Spirits made from other fruits also have great potential in Australia. The Smith family in Tasmania’s fertile Huon Valley has managed apple orchards for four generations and built a thriving cider business, Willie Smith’s, using apples not pretty enough for the supermarket as well as varieties grown for fermentation. By double distilling a specific style of sulphur- free cider, the family also makes an excellent apple brandy, Charles Oates.

Much like distilling the leftovers from wine production, the pulp from juicing can also be fermented and distilled into brandy (known as “marc”), a technique long employed in the fruit-growing regions of Europe where brandies are common. It’s an approach that has historical precedent and represents the low-waste future of agriculture, ripe for exploitation by Australia’s fruit growers.

Brandies by Sullivans Cove and Bass & Flinders, 36 Short rakia, Seppeltsfield apera, St Agnes and Charles Oates brandies and Marionette curaçao. Photography by Edward Urrutia. Styling by Aleksandra Beare.

So why don’t Aussies drink brandy?

A few decades ago, knowing your brandy was considered a mark of refinement. Take, by way of example, a scene from 1964’s “Goldfinger” in which Sean Connery’s 007 quips to M that the brandy they’re drinking is “a 30-year-old fine, indifferently blended, sir… with an overdose of Bons Bois”. (“Fine”, by the way, is a French term used to describe high-grade French brandies, among them Cognac and Armagnac.

Varieties include Fine de Bordeaux, Fine de Bourgogne and Fine de la Marne. Bons Bois refers to Cognac that is made from grapes grown in the Bons Bois region; the cru is considered to be less ordinary than Bois Ordinaires but not as fine as Fins Bois.) But the 1980s and ’90s were a bad time for brandy as Generation X turned to vodka as its drink du jour and increasing spirits taxes led many Australian wineries to decommission their stills. In the 2000s, French brandies got a bump in sales thanks to American rappers calling out famous Cognac brands in their lyrics, but the cultural impact was far less in Australia.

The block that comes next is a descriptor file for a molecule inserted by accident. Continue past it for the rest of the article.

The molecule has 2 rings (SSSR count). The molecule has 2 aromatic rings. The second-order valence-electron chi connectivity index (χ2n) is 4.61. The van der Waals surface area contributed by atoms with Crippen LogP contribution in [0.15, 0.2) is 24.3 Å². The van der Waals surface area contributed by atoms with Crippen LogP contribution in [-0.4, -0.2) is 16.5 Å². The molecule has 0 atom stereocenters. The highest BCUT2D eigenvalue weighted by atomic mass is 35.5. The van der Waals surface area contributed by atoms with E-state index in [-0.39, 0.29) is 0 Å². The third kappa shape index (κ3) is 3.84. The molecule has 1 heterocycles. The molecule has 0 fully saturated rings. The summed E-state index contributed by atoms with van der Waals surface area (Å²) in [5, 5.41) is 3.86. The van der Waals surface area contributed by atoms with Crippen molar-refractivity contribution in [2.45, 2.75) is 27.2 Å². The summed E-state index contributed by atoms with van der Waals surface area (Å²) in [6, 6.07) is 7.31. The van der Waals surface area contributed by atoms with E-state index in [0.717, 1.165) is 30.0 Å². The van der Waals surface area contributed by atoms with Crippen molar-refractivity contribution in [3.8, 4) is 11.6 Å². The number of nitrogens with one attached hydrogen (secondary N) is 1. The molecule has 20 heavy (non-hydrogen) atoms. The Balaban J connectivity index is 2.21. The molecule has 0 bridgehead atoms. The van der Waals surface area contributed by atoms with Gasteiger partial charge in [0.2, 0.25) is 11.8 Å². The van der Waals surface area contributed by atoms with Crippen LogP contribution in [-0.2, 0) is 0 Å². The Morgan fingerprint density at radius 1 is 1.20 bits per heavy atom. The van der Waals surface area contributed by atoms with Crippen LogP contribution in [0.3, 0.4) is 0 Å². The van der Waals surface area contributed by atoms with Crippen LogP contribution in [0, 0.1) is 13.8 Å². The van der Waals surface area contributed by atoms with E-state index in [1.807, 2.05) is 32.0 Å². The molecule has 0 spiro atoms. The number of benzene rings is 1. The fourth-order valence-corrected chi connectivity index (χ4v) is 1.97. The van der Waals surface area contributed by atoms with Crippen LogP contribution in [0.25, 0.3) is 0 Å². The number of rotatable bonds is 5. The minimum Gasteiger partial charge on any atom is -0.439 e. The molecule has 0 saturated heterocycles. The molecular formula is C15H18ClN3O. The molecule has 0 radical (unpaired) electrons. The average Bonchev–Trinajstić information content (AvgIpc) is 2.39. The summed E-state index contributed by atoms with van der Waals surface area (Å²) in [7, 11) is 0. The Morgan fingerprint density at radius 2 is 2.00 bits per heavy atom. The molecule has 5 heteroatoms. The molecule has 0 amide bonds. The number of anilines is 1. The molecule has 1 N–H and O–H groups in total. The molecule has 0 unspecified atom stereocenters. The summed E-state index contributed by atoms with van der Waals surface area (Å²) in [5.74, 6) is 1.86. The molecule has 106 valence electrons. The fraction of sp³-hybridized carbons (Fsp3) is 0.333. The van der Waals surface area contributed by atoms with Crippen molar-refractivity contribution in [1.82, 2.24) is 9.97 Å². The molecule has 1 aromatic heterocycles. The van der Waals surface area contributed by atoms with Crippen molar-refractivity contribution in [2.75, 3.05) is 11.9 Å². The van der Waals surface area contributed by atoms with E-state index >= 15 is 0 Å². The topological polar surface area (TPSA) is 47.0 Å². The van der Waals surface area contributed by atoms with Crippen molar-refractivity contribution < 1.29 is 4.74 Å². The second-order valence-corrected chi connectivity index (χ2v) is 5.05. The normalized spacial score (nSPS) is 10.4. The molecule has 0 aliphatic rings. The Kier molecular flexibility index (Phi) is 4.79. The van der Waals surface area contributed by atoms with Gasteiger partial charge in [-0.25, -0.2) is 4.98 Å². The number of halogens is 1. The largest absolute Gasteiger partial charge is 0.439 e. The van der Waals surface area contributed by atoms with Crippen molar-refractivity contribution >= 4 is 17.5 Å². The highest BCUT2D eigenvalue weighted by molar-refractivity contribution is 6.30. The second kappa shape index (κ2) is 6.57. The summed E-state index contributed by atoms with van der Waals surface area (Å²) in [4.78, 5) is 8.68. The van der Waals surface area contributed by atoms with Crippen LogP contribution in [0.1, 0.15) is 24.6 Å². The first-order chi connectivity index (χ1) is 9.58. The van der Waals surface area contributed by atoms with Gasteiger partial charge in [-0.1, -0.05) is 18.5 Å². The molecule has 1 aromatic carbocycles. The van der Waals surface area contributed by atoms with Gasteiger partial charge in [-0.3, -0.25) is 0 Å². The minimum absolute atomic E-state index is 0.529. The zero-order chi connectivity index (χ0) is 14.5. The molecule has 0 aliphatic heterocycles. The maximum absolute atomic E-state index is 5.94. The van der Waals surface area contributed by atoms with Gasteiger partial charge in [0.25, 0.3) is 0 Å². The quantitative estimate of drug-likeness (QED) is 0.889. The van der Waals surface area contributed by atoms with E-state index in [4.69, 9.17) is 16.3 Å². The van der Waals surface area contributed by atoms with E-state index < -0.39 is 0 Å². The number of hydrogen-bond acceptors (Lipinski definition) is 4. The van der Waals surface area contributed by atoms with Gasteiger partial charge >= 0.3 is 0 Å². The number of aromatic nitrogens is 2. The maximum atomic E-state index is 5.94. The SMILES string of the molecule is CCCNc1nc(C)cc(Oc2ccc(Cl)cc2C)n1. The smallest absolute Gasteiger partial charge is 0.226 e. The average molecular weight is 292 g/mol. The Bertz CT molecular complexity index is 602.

While Busta Rhymes was passing the Courvoisier, the Hilltop Hoods were in the front row all covered in beer. By the time the Australian craft spirits industry started to gain traction about 10 years ago, brandy had been relegated to a few dusty bottles of overpriced Cognac on the top shelf and most Aussies thought of local brandy as the cheap stuff used for cooking.

Expert Attention

But ask an Australian bartender or sommelier how they feel about brandy and their eyes will light up like flames on a crepe suzette. “Brandy is nostalgic for me,” says Shanteh Wong, the head sommelier at Sydney’s Quay restaurant. “I will never forget the experience of drinking a Tesseron Lot 29 XO Exception. It was no more than a couple of drops — the dregs from the spirit measure — but I could detect more aromas and more emotion in that single moment than anything I had experienced before. It sent me on a path of wonderment for brandy that continues to this day.”

Along with whisky and gin, brandy plays a key role in Australia’s thriving cocktail culture. It’s a favourite of Ollie Margan, the co-owner of the Adelaide cocktail institution Maybe Mae. “The various personalities in the brandy space allow for exciting drink-making possibilities, be it a richer barrel-aged style or a crisp eau de vie,” he says. “It has the ability to stand up to citrus in a sour or works beautifully stirred down into a deeply aromatic cocktail.”

Holly Klintworth of Bass & Flinders Distillery on Victoria’s Mornington Peninsula thinks the future is bright for local brandy, as renewed interest from drinkers and distillers alike drives innovation. “In Australia, we’re not bound to working with certain grape varieties sourced from certain regions, as they are in France,” she says. “This affords us great flexibility and creativity, which is really exciting for the future of the industry. It’s just a matter of time before brandy is well and truly back in fashion.”

Turns out, when it comes to brandy — as with a lot of things — Nanna was right.

A version of this article appears in print in our fourth edition, Page 58 of T Australia with the headline:
“The Hot Shots”